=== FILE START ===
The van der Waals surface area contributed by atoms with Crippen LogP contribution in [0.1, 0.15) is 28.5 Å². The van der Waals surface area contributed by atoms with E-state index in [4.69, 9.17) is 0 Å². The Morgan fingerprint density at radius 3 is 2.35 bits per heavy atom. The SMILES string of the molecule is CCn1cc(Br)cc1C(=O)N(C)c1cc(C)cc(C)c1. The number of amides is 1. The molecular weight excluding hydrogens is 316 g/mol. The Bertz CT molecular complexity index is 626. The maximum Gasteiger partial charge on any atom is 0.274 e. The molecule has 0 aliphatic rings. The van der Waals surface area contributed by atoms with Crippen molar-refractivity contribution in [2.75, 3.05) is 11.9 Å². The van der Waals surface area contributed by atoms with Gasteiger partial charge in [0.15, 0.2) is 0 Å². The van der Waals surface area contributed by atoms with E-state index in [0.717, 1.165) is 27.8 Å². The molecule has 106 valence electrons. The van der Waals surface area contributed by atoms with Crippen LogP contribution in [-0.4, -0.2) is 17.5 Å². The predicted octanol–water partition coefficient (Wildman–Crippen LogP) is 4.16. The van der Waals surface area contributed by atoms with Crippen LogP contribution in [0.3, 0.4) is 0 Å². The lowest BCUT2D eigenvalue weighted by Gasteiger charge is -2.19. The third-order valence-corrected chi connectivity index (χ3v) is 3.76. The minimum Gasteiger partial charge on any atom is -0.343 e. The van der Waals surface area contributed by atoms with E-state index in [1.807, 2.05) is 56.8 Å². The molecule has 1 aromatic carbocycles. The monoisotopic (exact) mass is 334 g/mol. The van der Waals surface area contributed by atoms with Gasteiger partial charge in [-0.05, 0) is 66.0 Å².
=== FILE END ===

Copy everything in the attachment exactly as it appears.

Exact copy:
The van der Waals surface area contributed by atoms with Crippen LogP contribution in [0.1, 0.15) is 28.5 Å². The van der Waals surface area contributed by atoms with E-state index in [4.69, 9.17) is 0 Å². The Morgan fingerprint density at radius 3 is 2.35 bits per heavy atom. The SMILES string of the molecule is CCn1cc(Br)cc1C(=O)N(C)c1cc(C)cc(C)c1. The number of amides is 1. The molecular weight excluding hydrogens is 316 g/mol. The Bertz CT molecular complexity index is 626. The maximum Gasteiger partial charge on any atom is 0.274 e. The molecule has 0 aliphatic rings. The van der Waals surface area contributed by atoms with Crippen molar-refractivity contribution in [2.75, 3.05) is 11.9 Å². The van der Waals surface area contributed by atoms with Gasteiger partial charge in [0.15, 0.2) is 0 Å². The van der Waals surface area contributed by atoms with E-state index in [0.717, 1.165) is 27.8 Å². The molecule has 106 valence electrons. The van der Waals surface area contributed by atoms with Crippen LogP contribution in [-0.4, -0.2) is 17.5 Å². The predicted octanol–water partition coefficient (Wildman–Crippen LogP) is 4.16. The van der Waals surface area contributed by atoms with Crippen LogP contribution in [0.3, 0.4) is 0 Å². The lowest BCUT2D eigenvalue weighted by Gasteiger charge is -2.19. The third-order valence-corrected chi connectivity index (χ3v) is 3.76. The minimum Gasteiger partial charge on any atom is -0.343 e. The van der Waals surface area contributed by atoms with E-state index in [1.807, 2.05) is 56.8 Å². The molecule has 1 aromatic carbocycles. The monoisotopic (exact) mass is 334 g/mol. The van der Waals surface area contributed by atoms with Gasteiger partial charge in [-0.05, 0) is 66.0 Å².